The Playmaker by Thomas Keneally

This paper discusses the subjectification of fact and objectification
of fiction in “The Playmaker” by Thomas Keneally.

This paper examines Thomas Keneally’s The Playmaker, an influential work on the foundations of Australian theater and culture in which Keneally retells the true story of Lieutenant Ralph Clark, who has been appointed to the dubious honor of producing the first dramatic work on the newly discovered world of Australia. The author points out that the intersection between fiction and fact in Keneally’s work makes it difficult for a reader to tell precisely where that line is drawn without accessing the source materials. The paper relates that Keneally creates a book that is justified in its occasional comparative dullness by its important commentary on the relationship between the real and the imagined, the life of the body and the life of the mind.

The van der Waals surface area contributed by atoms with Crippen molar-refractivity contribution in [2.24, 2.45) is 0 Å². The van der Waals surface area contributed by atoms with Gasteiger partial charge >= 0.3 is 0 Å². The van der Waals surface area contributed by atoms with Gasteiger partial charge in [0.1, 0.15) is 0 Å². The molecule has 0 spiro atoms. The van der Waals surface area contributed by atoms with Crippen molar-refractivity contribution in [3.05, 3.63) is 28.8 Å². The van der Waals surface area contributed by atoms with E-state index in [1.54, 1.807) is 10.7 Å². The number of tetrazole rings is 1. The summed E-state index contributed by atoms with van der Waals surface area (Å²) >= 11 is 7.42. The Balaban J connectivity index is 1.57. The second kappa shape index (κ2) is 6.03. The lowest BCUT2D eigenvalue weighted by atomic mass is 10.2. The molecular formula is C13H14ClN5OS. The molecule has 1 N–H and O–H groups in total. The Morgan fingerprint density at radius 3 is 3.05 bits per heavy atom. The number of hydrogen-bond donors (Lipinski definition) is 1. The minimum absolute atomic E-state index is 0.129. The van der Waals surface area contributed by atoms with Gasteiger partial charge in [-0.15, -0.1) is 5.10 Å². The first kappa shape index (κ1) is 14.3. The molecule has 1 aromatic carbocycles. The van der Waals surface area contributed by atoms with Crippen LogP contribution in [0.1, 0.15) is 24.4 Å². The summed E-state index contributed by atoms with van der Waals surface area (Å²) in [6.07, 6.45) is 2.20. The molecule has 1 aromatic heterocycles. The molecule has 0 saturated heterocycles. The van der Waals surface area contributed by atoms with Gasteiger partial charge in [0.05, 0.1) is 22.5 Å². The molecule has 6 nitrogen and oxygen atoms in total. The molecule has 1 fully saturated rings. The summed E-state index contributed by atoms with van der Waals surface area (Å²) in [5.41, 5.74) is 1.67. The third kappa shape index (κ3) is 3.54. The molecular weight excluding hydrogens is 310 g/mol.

“This form of exposition is both original and telling in regards to the nature of this fictional/historical work. For this is a strictly historical character description, describing the raw material Keneally could glean from source documents. From this “player” information, and from the exact stage directions of history, he will develop the fabric of his book in a strange inverse of the way a skilled director would work with the immutable texts of Shakespeare to create unique stories through nuance and development. To the degree that he develops the story individually, he is a fiction writer.”